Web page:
Drunken Master

Anyone who has even the slightest knowledge of Hong Kong cinema knows by now that Drunken Master is a milestone in the history of film. In my country martial art movies were considered bad taste and Drunken Master was never even released here in those days (and perhaps it never has been).  Had it not been for a friend who had relatives in Hong Kong I  would never have got this vhs (or Snake in the Eagle’s Shadow) in the first place. But thankfully I did.

Jackie Chan, who had already become famous in Hong Kong after his previous movie Snake in the Eagle’s Shadow, plays Wong Fei Hung – a rascal who is brilliant at kung fu but a bit too cocky for his own good. He is constantly involved in fights and arguments, and eventually his father gets tired of it all and sends Fei Hung away to train for “Beggar So” So Chan, a master who is infamous for crippling his students.

Fei Hung runs  away, but gets into even more trouble when he has an encounter with Yan Ti San (Hwang Jan Lee). Yan Ti San – or Thunderfoot as he is sometimes referred to – is a far too powerful opponent for young Fei Hung, and in the end he finds himself not only beaten senseless but also humiliated and disgraced as he is forced to crawl off between Thunderfoot’s legs as a stray dog.

Fei Hung decides to return to Beggar So and complete the torturous training program. And in the end he realises that the old man has something very special in store for him. Fei Hung learns to imitate the kung fu style of the eight drunken immortals. Once again confronted with the enemy that humiliated him he needs to use all his drunken skills to win the fight…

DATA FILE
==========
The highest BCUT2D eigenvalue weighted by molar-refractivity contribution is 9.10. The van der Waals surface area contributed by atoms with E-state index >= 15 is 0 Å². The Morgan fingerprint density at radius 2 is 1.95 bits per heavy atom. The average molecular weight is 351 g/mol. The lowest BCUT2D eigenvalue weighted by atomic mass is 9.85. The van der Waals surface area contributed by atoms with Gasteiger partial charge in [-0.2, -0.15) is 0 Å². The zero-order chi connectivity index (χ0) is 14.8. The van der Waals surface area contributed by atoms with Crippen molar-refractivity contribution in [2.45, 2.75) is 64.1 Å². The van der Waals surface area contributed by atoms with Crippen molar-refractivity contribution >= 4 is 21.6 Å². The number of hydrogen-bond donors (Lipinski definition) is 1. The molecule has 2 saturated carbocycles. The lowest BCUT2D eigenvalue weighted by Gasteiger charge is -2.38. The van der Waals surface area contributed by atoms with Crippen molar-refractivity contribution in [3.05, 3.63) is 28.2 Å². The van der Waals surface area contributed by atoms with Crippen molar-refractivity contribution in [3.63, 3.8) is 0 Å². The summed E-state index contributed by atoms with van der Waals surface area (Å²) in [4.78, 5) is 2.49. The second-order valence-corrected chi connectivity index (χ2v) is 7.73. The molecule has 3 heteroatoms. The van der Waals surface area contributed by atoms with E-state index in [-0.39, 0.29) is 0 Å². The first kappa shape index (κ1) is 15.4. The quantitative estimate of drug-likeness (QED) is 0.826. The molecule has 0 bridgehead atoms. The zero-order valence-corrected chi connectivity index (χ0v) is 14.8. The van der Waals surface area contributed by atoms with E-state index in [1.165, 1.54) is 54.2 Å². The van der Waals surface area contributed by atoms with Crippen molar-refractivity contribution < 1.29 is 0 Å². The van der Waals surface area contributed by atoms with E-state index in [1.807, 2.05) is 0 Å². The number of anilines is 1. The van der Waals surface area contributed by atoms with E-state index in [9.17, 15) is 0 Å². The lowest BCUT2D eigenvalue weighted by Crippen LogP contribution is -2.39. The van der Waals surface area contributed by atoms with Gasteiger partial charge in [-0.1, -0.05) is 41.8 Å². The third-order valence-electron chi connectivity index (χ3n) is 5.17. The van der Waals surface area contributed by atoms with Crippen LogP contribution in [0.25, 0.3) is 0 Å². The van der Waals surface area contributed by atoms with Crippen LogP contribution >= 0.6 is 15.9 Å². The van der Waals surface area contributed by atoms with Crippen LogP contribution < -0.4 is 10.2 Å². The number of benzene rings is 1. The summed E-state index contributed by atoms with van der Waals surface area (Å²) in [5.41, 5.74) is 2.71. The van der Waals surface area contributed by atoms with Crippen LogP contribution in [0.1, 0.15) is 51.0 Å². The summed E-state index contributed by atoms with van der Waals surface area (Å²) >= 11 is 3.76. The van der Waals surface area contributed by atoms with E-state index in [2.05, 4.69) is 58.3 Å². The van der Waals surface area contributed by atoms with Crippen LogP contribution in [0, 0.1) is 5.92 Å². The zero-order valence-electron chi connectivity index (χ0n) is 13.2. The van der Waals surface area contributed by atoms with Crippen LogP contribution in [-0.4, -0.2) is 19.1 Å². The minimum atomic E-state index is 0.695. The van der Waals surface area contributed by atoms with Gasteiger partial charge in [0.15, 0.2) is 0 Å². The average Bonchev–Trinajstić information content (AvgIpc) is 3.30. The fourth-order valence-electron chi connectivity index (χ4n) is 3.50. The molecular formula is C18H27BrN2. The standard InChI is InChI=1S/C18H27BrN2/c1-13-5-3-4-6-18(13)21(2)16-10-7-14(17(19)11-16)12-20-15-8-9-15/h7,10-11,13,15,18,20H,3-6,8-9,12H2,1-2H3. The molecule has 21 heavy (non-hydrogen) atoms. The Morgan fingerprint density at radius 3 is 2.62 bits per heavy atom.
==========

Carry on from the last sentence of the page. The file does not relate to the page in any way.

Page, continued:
Drunken Master is one of the greatest martial art films ever made and watching it today you can actually see it’s history in the making. Jackie Chan’s charismatic persona fills up the screen and literally changes the whole concept of Hong Kong cinema – and sets the standard for all the martial art movies to come. Jackie’s never before seen mix of comedy is do tie for, and his fantastic acrobatic skills are beyond comparison.

The drunken boxing scenes are outstanding, and really created something new and exciting. Absolutely irresistable. Hi’s imitation of the female immortal miss Ho is  priceless. So fun – and so cool! Drunken Master is a movie classic that shouldn’t be missed by anyone.

But no matter how great this movie is it’s actually surpassed by the sequel, Drunken Master II, that Jackie made in 1994. At the age of 40 Jackie returns to the martial art flick and makes the greatest masterpiece of them all – stronger, faster and cooler than never before!

So why not watch them chronologically, just to see how Jackie shines even brighter 16 years after he first became an immortal star by using drunken boxing.

I’ve said it before and I’ll say it again: You gotta love Jackie Chan!


11 responses to “Drunken Master

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  7. I love this film – it is exceptional. Jackie is great, of course, but so is Hwang Jan Lee, and Yuen Wu Ping’s dad (I forget his name) is fantastic as Beggar So. The choreography is brilliant – especially in the final fight scene.

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